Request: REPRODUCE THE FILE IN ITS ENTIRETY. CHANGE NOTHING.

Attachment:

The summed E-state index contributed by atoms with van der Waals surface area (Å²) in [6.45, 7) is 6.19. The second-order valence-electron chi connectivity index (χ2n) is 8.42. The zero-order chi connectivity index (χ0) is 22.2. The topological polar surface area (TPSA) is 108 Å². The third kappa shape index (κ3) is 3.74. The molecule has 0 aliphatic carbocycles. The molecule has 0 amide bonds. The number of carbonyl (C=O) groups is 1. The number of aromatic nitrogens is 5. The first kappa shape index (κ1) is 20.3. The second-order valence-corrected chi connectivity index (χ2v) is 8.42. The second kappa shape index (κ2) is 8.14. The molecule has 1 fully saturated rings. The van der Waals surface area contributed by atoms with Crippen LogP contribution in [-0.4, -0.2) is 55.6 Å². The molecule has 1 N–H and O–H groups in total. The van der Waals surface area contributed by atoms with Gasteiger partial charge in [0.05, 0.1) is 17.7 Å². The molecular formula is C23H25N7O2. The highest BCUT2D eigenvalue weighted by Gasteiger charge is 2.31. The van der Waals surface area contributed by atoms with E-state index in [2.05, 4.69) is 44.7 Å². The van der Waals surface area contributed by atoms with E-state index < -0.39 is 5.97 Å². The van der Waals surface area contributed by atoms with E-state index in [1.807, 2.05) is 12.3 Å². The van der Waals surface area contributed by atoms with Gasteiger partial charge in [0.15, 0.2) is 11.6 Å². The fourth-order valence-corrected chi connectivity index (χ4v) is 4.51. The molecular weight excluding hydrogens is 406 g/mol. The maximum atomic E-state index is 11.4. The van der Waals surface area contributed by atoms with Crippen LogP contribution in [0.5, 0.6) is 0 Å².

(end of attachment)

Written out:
The summed E-state index contributed by atoms with van der Waals surface area (Å²) in [6.45, 7) is 6.19. The second-order valence-electron chi connectivity index (χ2n) is 8.42. The zero-order chi connectivity index (χ0) is 22.2. The topological polar surface area (TPSA) is 108 Å². The third kappa shape index (κ3) is 3.74. The molecule has 0 aliphatic carbocycles. The molecule has 0 amide bonds. The number of carbonyl (C=O) groups is 1. The number of aromatic nitrogens is 5. The first kappa shape index (κ1) is 20.3. The second-order valence-corrected chi connectivity index (χ2v) is 8.42. The second kappa shape index (κ2) is 8.14. The molecule has 1 fully saturated rings. The van der Waals surface area contributed by atoms with Crippen LogP contribution in [-0.4, -0.2) is 55.6 Å². The molecule has 1 N–H and O–H groups in total. The van der Waals surface area contributed by atoms with Gasteiger partial charge in [0.05, 0.1) is 17.7 Å². The molecular formula is C23H25N7O2. The highest BCUT2D eigenvalue weighted by Gasteiger charge is 2.31. The van der Waals surface area contributed by atoms with E-state index in [2.05, 4.69) is 44.7 Å². The van der Waals surface area contributed by atoms with E-state index < -0.39 is 5.97 Å². The van der Waals surface area contributed by atoms with E-state index in [1.807, 2.05) is 12.3 Å². The van der Waals surface area contributed by atoms with Gasteiger partial charge in [0.15, 0.2) is 11.6 Å². The fourth-order valence-corrected chi connectivity index (χ4v) is 4.51. The molecular weight excluding hydrogens is 406 g/mol. The maximum atomic E-state index is 11.4. The van der Waals surface area contributed by atoms with Crippen LogP contribution in [0.5, 0.6) is 0 Å².